Depp isn’t asked to do much. He spends 90 per cent of his screen time appearing on plasma TVs and sounding vaguely robotic, much of the rest he’s stricken with the most heroically handsome case of radiation poisoning I’ve ever seen. Hall, meanwhile, is certainly capable of good work, but the script does her no favors and asks her play Evelyn, in many respects, just as robotically as Depp is called to play the computer Will. The script also struggles with the logic of Evelyn’s own motivations; she seems mostly okay with the idea that Will’s started to control the townspeople with his nanite-fuelled benevolence, but when he appraises her emotional state by scanning her vital signs, that’s a bridge too far.

Frankly, it’s hard to know what any of the human characters in this movie are thinking. The terrorists, who seem so methodical and capable in their opening salvo, kind of lose steam in the two years between when Will and Evelyn establish their techno-utopia and when the second half of the movie takes place. Seriously, when the kid rides his bike into town, and throws leaflets in the air, I think you officially lose your terrorist credentials no matter how many people you’ve kill. However, they’re seriously more effective than the government, who seem quite good at creating evidence boards, but somewhat less effective at acting on any of that gathered information. Morgan Freeman, as an FBI advisor on A.I. matters, is utterly wasted here.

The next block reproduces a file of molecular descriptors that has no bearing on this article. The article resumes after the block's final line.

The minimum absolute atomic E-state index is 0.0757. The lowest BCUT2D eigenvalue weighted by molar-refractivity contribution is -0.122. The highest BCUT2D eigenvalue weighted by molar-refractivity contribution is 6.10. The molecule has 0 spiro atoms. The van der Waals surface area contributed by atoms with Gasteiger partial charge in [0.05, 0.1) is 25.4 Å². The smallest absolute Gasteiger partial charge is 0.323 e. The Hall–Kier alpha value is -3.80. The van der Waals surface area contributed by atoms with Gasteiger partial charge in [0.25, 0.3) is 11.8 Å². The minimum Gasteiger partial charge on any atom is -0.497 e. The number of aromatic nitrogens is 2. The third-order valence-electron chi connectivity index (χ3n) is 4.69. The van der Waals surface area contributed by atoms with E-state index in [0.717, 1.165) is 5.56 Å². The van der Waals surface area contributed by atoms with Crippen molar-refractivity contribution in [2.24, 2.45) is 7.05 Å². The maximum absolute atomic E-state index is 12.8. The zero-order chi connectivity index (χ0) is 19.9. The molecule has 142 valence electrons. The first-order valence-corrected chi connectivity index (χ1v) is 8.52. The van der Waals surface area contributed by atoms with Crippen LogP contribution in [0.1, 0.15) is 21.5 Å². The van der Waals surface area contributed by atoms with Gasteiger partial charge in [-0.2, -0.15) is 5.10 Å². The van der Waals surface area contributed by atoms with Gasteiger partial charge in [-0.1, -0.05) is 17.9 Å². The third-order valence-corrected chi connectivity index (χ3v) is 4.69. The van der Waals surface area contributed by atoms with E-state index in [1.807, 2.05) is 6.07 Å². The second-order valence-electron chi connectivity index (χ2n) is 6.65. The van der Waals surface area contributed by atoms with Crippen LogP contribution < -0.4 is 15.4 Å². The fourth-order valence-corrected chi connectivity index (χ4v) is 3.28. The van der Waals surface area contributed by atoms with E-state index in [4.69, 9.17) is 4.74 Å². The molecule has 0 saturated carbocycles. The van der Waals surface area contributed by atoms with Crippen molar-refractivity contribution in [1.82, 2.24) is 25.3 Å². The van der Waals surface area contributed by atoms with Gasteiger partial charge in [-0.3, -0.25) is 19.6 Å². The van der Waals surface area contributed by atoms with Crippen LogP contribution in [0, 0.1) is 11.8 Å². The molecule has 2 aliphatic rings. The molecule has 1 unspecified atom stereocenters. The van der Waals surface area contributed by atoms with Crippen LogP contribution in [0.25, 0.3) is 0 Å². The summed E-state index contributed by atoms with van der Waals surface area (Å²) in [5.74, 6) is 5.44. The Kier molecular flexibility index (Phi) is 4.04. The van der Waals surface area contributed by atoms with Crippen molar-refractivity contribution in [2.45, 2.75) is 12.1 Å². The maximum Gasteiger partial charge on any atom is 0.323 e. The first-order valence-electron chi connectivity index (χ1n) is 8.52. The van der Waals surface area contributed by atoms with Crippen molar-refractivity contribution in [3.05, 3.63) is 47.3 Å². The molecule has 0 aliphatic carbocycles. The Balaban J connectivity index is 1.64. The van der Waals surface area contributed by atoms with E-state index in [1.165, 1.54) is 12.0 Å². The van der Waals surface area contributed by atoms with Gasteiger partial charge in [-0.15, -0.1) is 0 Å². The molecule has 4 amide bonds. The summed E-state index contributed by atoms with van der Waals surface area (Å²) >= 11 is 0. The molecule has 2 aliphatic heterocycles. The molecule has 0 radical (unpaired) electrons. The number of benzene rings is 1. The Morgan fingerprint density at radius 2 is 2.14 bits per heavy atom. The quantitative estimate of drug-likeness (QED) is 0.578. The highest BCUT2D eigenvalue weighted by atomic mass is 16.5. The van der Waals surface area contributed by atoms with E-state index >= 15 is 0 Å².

Normally in these situations, I’d stop looking for depth and start enjoying the movie for the entertainment value, but that’s also a tricky subject. The movie opens with a prologue that more or less takes the air out of any dramatic tension there might have been in the film. It’s hard to be on the edge of your seat when you now the fate of the main characters and you know the headlines of the film’s denouement. It may have been an artistic decision, or perhaps director Wally Pfister took the wrong lesson from working on all those Christopher Nolan films that have ambivalent endings.

To Pfister’s credit, his eye as a director is as good as his eye as a cinematographer. The film looks great, especially the desert setting that occupies most of the film. The effects work is also beautifully subtle, and if the nanites must be magical, then the effect is correctly applied because the scenes with rapid nanite healing look amazing. Pfister also wisely recruited Nolan regulars like Freeman, Murphy and Hall, as well as other quality actors like Depp and Bettany, but once they get in front of the camera it seems like he doesn’t know what to do with them.

In the end though, I think it comes down to the script. If you didn’t have doubts before about a Jack Paglen-scripted Battlestar Galactica movie, be afraid. Be very afraid. The nuance and subtlety of Ronald D. Moore’s series will probably seem as alien to him as actual aliens. I never thought I’d look back on the RoboCop remake from earlier this year, and say, “There’s a movie that knows something about the modern struggle between man and machine,” but here we are. Transcendence may come from the finest minds, but they’re the finest minds of 1991.